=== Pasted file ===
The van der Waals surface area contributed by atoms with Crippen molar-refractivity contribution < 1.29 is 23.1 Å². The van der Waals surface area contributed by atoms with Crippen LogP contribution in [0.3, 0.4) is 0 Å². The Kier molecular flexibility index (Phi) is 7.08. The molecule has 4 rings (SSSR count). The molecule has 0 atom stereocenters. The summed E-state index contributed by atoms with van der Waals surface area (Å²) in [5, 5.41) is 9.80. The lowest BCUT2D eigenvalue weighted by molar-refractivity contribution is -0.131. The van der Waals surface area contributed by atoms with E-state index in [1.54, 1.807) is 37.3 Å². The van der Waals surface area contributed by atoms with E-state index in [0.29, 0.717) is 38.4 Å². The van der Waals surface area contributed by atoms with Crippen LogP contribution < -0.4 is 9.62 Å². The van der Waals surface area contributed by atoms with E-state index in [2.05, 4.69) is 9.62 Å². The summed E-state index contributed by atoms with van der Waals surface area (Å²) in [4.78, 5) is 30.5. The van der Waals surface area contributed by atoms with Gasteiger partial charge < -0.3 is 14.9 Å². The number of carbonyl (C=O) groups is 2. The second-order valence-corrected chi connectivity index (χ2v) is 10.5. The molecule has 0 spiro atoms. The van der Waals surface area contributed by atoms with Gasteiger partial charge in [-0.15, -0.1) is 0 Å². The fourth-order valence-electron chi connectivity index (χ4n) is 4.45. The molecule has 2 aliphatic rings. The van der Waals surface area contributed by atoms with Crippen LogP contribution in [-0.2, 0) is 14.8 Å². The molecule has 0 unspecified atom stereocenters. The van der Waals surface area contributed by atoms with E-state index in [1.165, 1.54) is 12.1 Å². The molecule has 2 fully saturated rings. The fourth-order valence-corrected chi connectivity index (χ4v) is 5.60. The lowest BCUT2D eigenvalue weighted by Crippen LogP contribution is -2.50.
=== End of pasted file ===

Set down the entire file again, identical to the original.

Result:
The van der Waals surface area contributed by atoms with Crippen molar-refractivity contribution < 1.29 is 23.1 Å². The van der Waals surface area contributed by atoms with Crippen LogP contribution in [0.3, 0.4) is 0 Å². The Kier molecular flexibility index (Phi) is 7.08. The molecule has 4 rings (SSSR count). The molecule has 0 atom stereocenters. The summed E-state index contributed by atoms with van der Waals surface area (Å²) in [5, 5.41) is 9.80. The lowest BCUT2D eigenvalue weighted by molar-refractivity contribution is -0.131. The van der Waals surface area contributed by atoms with E-state index in [1.54, 1.807) is 37.3 Å². The van der Waals surface area contributed by atoms with E-state index in [0.29, 0.717) is 38.4 Å². The van der Waals surface area contributed by atoms with Crippen LogP contribution < -0.4 is 9.62 Å². The van der Waals surface area contributed by atoms with E-state index in [2.05, 4.69) is 9.62 Å². The summed E-state index contributed by atoms with van der Waals surface area (Å²) in [4.78, 5) is 30.5. The van der Waals surface area contributed by atoms with Gasteiger partial charge < -0.3 is 14.9 Å². The number of carbonyl (C=O) groups is 2. The second-order valence-corrected chi connectivity index (χ2v) is 10.5. The molecule has 0 spiro atoms. The van der Waals surface area contributed by atoms with Gasteiger partial charge in [-0.15, -0.1) is 0 Å². The fourth-order valence-electron chi connectivity index (χ4n) is 4.45. The molecule has 2 aliphatic rings. The van der Waals surface area contributed by atoms with Crippen LogP contribution in [-0.2, 0) is 14.8 Å². The molecule has 0 unspecified atom stereocenters. The van der Waals surface area contributed by atoms with E-state index in [1.165, 1.54) is 12.1 Å². The molecule has 2 fully saturated rings. The fourth-order valence-corrected chi connectivity index (χ4v) is 5.60. The lowest BCUT2D eigenvalue weighted by Crippen LogP contribution is -2.50.